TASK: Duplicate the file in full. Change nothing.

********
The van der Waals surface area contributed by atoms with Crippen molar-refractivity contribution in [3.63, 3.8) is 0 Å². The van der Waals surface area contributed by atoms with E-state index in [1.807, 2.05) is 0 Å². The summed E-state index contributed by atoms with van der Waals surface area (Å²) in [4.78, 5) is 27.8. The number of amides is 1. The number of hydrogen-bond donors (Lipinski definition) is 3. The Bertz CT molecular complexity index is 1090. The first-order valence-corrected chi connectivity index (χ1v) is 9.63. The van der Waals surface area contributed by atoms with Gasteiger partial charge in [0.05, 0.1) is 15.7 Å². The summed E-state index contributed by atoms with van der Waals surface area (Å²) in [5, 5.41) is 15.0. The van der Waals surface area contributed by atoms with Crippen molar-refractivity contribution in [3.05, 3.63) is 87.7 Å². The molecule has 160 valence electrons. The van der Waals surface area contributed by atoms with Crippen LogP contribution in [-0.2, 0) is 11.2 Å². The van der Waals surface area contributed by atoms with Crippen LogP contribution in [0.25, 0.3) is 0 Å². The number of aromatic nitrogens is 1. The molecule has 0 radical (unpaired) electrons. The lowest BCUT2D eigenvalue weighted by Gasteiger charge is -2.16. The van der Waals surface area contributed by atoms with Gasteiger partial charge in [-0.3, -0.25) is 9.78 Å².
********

The van der Waals surface area contributed by atoms with Crippen molar-refractivity contribution in [3.63, 3.8) is 0 Å². The van der Waals surface area contributed by atoms with E-state index in [1.807, 2.05) is 0 Å². The summed E-state index contributed by atoms with van der Waals surface area (Å²) in [4.78, 5) is 27.8. The number of amides is 1. The number of hydrogen-bond donors (Lipinski definition) is 3. The Bertz CT molecular complexity index is 1090. The first-order valence-corrected chi connectivity index (χ1v) is 9.63. The van der Waals surface area contributed by atoms with Gasteiger partial charge in [0.05, 0.1) is 15.7 Å². The summed E-state index contributed by atoms with van der Waals surface area (Å²) in [5, 5.41) is 15.0. The van der Waals surface area contributed by atoms with Crippen molar-refractivity contribution in [3.05, 3.63) is 87.7 Å². The molecule has 160 valence electrons. The van der Waals surface area contributed by atoms with Crippen LogP contribution in [-0.2, 0) is 11.2 Å². The van der Waals surface area contributed by atoms with Crippen LogP contribution in [0.25, 0.3) is 0 Å². The number of aromatic nitrogens is 1. The molecule has 0 radical (unpaired) electrons. The lowest BCUT2D eigenvalue weighted by Gasteiger charge is -2.16. The van der Waals surface area contributed by atoms with Gasteiger partial charge in [-0.3, -0.25) is 9.78 Å².